The Work Foundation has urged the government to commit itself to making 2006 the year of the healthy workplace.
Its report Healthy Work: Productive Workplaces, published with the London Health Commission, warns that the government’s strategy on health and work lacks cohesion and will have little impact on the real issues affecting health and productivity.
Written by David Coats, associate director of the Work Foundation and Catherine Max, programme manager at the London Health Commission, the report argues that while both the government and employers are making laudable efforts to improve the health of the nation, little will come of them unless Whitehall departments and agencies start to work together.
It claims that too many people are still employed in jobs that both cause ill health and lead to poor productivity.
The report claims that problems such as sickness absence, dependence on welfare benefits and low pay have their root in ‘bad jobs’ – jobs that give employees little voice or control.
Other issues that affect health and productivity include imbalances between effort and reward, bad management and poor job design. The report argues that employers must tackle the whole system and not just the symptoms in isolation.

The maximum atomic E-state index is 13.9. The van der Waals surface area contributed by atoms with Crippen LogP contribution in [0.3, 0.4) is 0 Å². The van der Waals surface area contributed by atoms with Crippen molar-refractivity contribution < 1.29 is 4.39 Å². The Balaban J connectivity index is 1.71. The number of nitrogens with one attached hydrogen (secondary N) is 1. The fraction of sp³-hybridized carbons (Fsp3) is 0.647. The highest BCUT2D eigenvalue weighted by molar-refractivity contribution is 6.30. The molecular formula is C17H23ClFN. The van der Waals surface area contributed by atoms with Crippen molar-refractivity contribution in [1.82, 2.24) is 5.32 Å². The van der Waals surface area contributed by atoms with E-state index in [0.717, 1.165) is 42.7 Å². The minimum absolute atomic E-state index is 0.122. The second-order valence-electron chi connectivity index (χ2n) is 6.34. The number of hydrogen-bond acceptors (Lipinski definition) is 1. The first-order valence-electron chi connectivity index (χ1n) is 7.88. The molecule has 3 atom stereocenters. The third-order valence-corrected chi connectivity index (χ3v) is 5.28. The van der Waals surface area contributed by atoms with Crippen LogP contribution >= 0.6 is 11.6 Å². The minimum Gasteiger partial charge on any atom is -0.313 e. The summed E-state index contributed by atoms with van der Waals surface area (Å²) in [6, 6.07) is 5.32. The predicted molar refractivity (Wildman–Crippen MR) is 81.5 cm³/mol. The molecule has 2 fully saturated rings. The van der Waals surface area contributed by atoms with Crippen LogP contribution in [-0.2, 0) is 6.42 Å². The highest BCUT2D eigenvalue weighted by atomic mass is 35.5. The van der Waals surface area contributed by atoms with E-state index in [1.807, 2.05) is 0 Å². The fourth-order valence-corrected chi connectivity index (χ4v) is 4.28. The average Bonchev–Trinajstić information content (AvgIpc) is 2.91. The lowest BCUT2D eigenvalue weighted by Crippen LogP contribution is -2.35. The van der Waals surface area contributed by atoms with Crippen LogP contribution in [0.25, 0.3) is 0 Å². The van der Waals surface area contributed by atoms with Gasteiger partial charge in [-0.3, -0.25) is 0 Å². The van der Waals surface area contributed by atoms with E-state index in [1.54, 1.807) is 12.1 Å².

“If work is one of the major routes to both a healthier population and a more productive one, then the government must sort out the muddle of agencies by creating a clear strategic framework, transparent policy objectives and a route map that all can follow,” Coats said. “Get this right and we will have a healthier nation and a growing economy.”
A recent poll on Personneltoday.com showed that 89% of HR professionals believe health is the responsibility of the individual, with only one in 10 believing that employers should bear the weight of the problem.